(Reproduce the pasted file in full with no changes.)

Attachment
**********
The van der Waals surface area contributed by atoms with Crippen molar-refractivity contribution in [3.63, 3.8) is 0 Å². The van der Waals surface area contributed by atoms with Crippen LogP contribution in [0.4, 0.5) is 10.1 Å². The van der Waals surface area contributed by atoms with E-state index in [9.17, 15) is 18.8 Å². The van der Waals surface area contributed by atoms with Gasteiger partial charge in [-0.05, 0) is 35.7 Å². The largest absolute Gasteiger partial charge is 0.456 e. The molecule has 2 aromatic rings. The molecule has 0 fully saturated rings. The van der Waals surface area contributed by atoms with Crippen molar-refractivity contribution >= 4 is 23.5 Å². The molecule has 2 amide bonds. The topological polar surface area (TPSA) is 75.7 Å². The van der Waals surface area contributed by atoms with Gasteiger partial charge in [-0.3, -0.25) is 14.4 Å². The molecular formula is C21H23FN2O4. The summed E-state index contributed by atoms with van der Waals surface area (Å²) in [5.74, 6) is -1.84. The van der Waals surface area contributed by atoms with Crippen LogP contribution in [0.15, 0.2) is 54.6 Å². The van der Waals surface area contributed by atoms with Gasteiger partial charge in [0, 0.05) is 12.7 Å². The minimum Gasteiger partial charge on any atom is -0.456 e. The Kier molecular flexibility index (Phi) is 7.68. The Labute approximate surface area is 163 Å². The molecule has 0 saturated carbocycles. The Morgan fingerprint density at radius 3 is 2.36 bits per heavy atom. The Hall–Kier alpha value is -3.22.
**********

The van der Waals surface area contributed by atoms with Crippen molar-refractivity contribution in [3.63, 3.8) is 0 Å². The van der Waals surface area contributed by atoms with Crippen LogP contribution in [0.4, 0.5) is 10.1 Å². The van der Waals surface area contributed by atoms with E-state index in [9.17, 15) is 18.8 Å². The van der Waals surface area contributed by atoms with Gasteiger partial charge in [-0.05, 0) is 35.7 Å². The largest absolute Gasteiger partial charge is 0.456 e. The molecule has 2 aromatic rings. The molecule has 0 fully saturated rings. The van der Waals surface area contributed by atoms with Crippen molar-refractivity contribution >= 4 is 23.5 Å². The molecule has 2 amide bonds. The topological polar surface area (TPSA) is 75.7 Å². The van der Waals surface area contributed by atoms with Gasteiger partial charge in [-0.3, -0.25) is 14.4 Å². The molecular formula is C21H23FN2O4. The summed E-state index contributed by atoms with van der Waals surface area (Å²) in [5.74, 6) is -1.84. The van der Waals surface area contributed by atoms with Crippen LogP contribution in [0.15, 0.2) is 54.6 Å². The van der Waals surface area contributed by atoms with Gasteiger partial charge in [0, 0.05) is 12.7 Å². The minimum Gasteiger partial charge on any atom is -0.456 e. The Kier molecular flexibility index (Phi) is 7.68. The Labute approximate surface area is 163 Å². The molecule has 0 saturated carbocycles. The Morgan fingerprint density at radius 3 is 2.36 bits per heavy atom. The Hall–Kier alpha value is -3.22.